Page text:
October 1st, 2013 was the most consequential date in 21st century Pittsburgh Pirates’ history.
Erasing a streak of 20 losing seasons by making the National League Wild Card game, the Pirates went on to beat the Cincinnati Reds at PNC Park in front of a standing-room only, sold out crowd on a cool autumn evening. The win was testament to former general manager Neal Huntington’s years-long rebuild and marked the city’s happy reunion with its oldest sports franchise. The team’s first playoff win in 20 years was a hopeful sign of good things coming on the horizon.
Those good things, those good times and more happy moments? They never came.
In my estimation, what makes that date and that game the most consequential game in Pirates history is the fallout that came in 2014 and beyond; two Wild Card losses followed by four years of missing the playoffs and just one winning season in those four years. The 2013 game gave Huntington reason to maintain the status quo of his strategy until that strategy no longer worked. It motivated owner Bob Nutting to give Huntington a vote of confidence that overstayed its welcome in Pittsburgh. Perhaps most importantly, it gave Pirates’ fans reason to expect more from their baseball organization only to be disappointed in the years to come.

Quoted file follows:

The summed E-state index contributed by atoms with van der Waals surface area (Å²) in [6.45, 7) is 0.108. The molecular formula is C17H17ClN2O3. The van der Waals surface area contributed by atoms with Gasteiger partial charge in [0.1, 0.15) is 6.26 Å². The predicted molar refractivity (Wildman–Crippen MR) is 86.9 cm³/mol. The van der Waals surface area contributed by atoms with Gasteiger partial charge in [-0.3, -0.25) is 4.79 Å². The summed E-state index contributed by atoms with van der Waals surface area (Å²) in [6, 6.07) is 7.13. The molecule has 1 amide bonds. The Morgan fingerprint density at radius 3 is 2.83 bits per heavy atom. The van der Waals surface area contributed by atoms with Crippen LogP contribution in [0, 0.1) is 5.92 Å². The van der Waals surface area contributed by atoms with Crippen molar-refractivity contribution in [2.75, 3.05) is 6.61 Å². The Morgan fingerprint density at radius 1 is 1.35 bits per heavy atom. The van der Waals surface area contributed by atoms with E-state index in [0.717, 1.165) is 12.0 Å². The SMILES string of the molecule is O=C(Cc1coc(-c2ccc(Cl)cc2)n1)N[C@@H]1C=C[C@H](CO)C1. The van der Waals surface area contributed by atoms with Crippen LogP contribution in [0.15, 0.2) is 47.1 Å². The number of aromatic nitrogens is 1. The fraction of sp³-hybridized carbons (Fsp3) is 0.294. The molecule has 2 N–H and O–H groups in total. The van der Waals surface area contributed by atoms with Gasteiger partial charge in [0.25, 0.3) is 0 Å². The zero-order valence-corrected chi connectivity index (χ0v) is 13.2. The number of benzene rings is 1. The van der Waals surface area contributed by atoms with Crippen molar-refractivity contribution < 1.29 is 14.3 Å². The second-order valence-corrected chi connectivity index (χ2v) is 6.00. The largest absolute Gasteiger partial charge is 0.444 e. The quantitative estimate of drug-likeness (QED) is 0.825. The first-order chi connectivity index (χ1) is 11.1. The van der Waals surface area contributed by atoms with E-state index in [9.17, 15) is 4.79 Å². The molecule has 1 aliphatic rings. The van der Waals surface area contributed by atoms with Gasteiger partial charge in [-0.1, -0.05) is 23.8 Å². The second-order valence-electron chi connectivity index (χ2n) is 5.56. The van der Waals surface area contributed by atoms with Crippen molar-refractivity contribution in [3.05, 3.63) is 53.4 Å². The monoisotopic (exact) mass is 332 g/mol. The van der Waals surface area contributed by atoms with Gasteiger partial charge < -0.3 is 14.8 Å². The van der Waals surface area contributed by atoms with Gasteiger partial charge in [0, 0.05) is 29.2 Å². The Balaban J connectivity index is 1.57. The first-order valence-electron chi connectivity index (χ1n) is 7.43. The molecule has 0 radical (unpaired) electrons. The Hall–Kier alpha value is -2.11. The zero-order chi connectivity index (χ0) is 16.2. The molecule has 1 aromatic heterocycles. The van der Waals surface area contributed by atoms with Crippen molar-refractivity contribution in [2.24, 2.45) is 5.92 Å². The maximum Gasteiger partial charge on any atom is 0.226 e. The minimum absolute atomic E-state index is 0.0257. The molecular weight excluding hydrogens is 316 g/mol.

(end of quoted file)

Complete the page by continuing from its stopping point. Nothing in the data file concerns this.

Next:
Calling all this to mind isn’t meant to put blame on the owner, management, or the team in general; it’s just interesting to note that the Pirates did not have a bigger nor weightier moment in the first two decades of the 21st century than an early October Wild Card matchup with a division rival. Yes, maybe there could have been a better moment or moments had the pieces fallen into place differently; it’s a game of balls and strikes after all.
Sometimes it’s nice to reminisce and think back to the moments where everything, every possibility good and bad was outstretched in front of this team. Got a better moment in mind, perhaps a more niche moment? Let me know below!